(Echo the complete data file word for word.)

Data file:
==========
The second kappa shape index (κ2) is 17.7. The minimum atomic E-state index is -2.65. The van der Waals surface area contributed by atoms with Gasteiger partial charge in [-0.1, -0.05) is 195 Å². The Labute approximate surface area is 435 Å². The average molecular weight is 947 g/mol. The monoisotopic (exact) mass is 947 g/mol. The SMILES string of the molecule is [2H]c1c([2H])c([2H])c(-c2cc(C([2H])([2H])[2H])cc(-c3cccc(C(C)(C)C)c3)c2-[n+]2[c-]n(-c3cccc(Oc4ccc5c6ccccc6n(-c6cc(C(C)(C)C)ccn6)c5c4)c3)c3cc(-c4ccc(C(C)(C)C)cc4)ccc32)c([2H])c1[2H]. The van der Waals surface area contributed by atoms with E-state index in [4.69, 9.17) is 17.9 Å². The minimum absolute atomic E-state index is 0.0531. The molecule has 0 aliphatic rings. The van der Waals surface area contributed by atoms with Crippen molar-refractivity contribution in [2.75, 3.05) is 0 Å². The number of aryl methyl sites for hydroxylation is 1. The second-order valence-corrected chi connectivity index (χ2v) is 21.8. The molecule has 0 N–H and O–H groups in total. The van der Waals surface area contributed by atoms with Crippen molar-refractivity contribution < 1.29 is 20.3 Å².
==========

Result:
The second kappa shape index (κ2) is 17.7. The minimum atomic E-state index is -2.65. The van der Waals surface area contributed by atoms with Gasteiger partial charge in [-0.1, -0.05) is 195 Å². The Labute approximate surface area is 435 Å². The average molecular weight is 947 g/mol. The monoisotopic (exact) mass is 947 g/mol. The SMILES string of the molecule is [2H]c1c([2H])c([2H])c(-c2cc(C([2H])([2H])[2H])cc(-c3cccc(C(C)(C)C)c3)c2-[n+]2[c-]n(-c3cccc(Oc4ccc5c6ccccc6n(-c6cc(C(C)(C)C)ccn6)c5c4)c3)c3cc(-c4ccc(C(C)(C)C)cc4)ccc32)c([2H])c1[2H]. The van der Waals surface area contributed by atoms with E-state index in [4.69, 9.17) is 17.9 Å². The minimum absolute atomic E-state index is 0.0531. The molecule has 0 aliphatic rings. The van der Waals surface area contributed by atoms with Crippen molar-refractivity contribution in [2.75, 3.05) is 0 Å². The number of aryl methyl sites for hydroxylation is 1. The second-order valence-corrected chi connectivity index (χ2v) is 21.8. The molecule has 0 N–H and O–H groups in total. The van der Waals surface area contributed by atoms with Crippen molar-refractivity contribution < 1.29 is 20.3 Å².